A 12-year-old boy caught up in a controversial police CS spray incident has spoken publicly about the effect it has had on him.
Christian King, a member of South Belfast Young Conquerors flute band, gave his version of how events unfolded on the Ormeau Road when an officer deployed the incapacitation spray as trouble flared at the conclusion of a junior loyal order parade.
See video interview here.
The schoolboy gave his account as Police Service of Northern Ireland (PSNI) Chief Constable George Hamilton said he stood by the policing operation on Tuesday night.
He rejected any suggestion that his organisation treats loyalists more harshly than republicans.
However, Mr Hamilton said the PSNI would not argue if shortcomings were identified by the on-going investigation into the incident by independent complaints watchdog, the NI Police Ombudsman.
Commanders have insisted the spray was only directed at adults attacking police but have expressed “deep regret” that it inadvertently came into contact with children taking part in the parade.
Christian, flanked by his father George, said an officer reached for the spray and “sprayed it everywhere”.
“It hit me in the face and eyes,” he said.
“It started stinging and burning so if I tried to open them it really hurt.”
A police officer came over and advised him not to put water in his eyes, as that could make it worse.
He said the sensation lasted for about 25 minutes.
Asked how he is now, he said: “I’m ok, but often when I blink, my eyes hurt.”
His father condemned the actions of the officer involved but insisted he still supported the PSNI (see sidebar).
“I am in the band 23 years and nothing like that has ever happened,” said Mr King.
“I wouldn’t want it to happen to any other parent, no matter what [part of the] divide they come from.”
Police said two officers were injured and damage was caused to a police motorcycle when adults taking part in the parade attacked them.
The trouble apparently developed when an officer tried to stop bandsmen brushing up against and damaging parked cars.
Parade organisers claim police over-reacted and criticised the use of CS spray in an area where children were present.
A 26-year-old man arrested at the scene has been charged with disorderly behaviour and two counts of assaulting police.
A policeman apparently photographed at the event has been subject to a wave of online abuse, with his name and address published on one site.
The online posting has been widely condemned by police and politicians alike.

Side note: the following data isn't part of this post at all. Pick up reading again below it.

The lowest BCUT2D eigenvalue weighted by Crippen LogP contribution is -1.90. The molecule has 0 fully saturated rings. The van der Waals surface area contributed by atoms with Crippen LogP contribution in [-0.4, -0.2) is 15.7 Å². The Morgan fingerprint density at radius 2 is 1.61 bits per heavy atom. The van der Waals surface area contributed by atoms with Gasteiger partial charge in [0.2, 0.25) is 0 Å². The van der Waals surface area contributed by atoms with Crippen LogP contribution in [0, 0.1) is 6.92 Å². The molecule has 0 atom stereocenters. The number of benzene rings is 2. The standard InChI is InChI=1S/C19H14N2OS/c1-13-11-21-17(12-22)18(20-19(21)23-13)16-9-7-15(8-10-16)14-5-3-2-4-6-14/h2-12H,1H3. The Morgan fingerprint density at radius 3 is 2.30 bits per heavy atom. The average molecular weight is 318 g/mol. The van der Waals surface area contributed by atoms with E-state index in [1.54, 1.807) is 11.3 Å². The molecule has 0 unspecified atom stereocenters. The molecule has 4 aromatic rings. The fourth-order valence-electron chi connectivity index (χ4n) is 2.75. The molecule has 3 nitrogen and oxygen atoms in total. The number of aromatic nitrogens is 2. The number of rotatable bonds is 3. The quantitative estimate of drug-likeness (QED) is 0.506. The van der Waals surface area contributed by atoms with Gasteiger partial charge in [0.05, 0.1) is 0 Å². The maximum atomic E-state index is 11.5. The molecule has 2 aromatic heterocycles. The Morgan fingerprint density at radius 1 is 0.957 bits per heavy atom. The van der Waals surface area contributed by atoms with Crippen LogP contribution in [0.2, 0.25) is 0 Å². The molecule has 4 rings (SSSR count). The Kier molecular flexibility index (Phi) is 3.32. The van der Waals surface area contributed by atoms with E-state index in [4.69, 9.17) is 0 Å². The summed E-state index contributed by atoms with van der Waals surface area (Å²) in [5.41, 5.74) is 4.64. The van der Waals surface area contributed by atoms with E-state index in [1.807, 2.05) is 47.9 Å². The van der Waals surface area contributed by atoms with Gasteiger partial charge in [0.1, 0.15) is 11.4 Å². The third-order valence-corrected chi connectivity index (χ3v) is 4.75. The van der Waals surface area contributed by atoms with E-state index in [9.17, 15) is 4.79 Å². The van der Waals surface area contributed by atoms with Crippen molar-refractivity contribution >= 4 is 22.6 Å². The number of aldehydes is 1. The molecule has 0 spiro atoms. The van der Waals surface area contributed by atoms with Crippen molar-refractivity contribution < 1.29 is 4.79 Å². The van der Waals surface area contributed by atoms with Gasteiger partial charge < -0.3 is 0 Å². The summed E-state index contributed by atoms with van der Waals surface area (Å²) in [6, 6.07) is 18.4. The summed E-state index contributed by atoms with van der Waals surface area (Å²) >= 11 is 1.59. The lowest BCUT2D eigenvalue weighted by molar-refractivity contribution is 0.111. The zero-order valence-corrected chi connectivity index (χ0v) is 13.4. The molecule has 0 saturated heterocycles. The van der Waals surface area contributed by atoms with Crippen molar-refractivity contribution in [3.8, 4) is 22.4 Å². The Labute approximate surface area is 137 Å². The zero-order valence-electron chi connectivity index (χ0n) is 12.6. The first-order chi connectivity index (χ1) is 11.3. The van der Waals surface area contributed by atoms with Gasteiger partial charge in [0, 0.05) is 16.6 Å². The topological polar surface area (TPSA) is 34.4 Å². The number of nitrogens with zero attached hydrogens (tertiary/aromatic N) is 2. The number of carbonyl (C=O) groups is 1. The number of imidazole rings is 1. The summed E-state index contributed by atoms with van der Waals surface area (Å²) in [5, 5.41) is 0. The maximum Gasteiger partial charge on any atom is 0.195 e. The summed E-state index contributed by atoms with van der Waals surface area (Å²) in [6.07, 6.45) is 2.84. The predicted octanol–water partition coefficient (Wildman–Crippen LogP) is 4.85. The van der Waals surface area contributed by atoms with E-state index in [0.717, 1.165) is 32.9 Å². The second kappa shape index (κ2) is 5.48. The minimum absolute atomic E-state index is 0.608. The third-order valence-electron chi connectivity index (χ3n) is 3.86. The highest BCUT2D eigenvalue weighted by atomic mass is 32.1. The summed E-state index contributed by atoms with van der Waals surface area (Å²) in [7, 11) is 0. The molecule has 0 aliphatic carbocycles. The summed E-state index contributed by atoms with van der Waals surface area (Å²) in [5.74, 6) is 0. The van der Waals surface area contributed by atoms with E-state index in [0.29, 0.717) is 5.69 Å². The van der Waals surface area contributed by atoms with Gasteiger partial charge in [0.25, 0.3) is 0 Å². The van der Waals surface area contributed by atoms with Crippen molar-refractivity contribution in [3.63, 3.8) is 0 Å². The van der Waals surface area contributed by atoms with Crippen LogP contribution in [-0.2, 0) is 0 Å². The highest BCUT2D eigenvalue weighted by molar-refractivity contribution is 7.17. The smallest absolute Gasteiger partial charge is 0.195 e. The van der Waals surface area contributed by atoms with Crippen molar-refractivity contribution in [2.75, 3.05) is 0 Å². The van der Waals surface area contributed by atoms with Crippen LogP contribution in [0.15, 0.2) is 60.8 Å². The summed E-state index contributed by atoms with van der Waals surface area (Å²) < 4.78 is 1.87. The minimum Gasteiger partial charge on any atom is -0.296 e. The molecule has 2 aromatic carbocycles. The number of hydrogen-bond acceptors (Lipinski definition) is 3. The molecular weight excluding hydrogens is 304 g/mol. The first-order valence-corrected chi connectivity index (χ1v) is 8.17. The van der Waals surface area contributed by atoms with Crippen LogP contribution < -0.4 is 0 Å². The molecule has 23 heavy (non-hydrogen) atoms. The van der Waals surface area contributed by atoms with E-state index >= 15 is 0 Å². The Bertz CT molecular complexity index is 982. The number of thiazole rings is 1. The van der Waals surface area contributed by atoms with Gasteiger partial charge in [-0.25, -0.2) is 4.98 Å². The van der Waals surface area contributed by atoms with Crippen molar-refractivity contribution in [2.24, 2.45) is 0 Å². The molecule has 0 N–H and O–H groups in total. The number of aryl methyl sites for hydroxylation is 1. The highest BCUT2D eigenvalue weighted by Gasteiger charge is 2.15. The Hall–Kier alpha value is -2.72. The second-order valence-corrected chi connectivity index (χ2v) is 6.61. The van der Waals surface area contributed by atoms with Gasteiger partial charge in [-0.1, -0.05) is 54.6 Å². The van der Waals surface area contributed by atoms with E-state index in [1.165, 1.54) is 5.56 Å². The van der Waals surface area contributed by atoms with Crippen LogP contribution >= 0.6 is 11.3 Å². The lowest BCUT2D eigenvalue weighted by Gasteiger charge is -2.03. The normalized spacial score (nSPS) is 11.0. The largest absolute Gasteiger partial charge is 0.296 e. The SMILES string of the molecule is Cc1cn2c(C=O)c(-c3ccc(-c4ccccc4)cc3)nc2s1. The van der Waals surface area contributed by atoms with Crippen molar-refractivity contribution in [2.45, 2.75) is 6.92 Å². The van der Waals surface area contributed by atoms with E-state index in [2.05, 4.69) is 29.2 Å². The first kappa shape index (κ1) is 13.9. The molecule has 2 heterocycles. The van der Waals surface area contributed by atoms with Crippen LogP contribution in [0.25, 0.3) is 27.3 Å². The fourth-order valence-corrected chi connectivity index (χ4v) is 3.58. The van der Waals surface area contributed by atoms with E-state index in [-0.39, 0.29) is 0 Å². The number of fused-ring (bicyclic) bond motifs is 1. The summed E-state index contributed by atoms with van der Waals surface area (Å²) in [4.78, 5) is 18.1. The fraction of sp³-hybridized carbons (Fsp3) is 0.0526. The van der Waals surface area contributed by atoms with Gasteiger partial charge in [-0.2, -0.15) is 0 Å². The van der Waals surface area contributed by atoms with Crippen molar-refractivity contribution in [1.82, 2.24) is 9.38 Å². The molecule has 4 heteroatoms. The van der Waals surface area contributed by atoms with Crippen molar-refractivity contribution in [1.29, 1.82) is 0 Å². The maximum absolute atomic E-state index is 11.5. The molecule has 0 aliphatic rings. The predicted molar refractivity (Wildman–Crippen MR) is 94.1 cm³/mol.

Mr Hamilton said publishing the officer’s details on the internet was “mad and unacceptable”.
In terms of the incident, the chief constable said he stood by the PSNI operation.
But he added: “If things come out of the Ormeau Road incident, or any other incident, that we need to think about or do differently then we won’t argue about that, we won’t be defensive - but let the ombudsman do his job.”
The episode has developed into a political row and prompted claims from some unionists of a “two tier” policing approach to loyalist and republican communities.
They have contrasted the use of CS spray at a lawfully organised junior loyal order parade with the lack of arrests at a number of illegal weekend republican parades in Northern Ireland, some of which involved masked men in paramilitary style clothing.
PSNI chiefs insisted their tactics depend on the circumstances and context of each individual operation, not on the community involved.
The Police Federation, the officers’ representative body, branded the allegations of bias as “inflammatory” and accused some politicians of using the PSNI as a “political football” ahead of May’s Assembly election.
Progressive Unionist Party (PUP) leader Billy Hutchinson, who facilitated Christian and his father’s public appearance at an event in Belfast, insisted the police had questions to answer.
“We are close to reaching a tipping point in the crisis of confidence in police, in terms of how they deal with incidents like this,” he said.
Mr Hamilton rejected the allegations of two tier policing.
“We deliver policing in a hugely dynamic and politically charged environment. That’s what’s different, I guess, about policing in Northern Ireland,” he said.
“We are well used to allegations of two tier policing and partisan policing and all of that.
“I don’t take any confidence from it, but we do seem to get it (those allegations) at different times, in pretty much equal measure, from all sides - that doesn’t mean we are getting it right, it’s just a statement of fact.”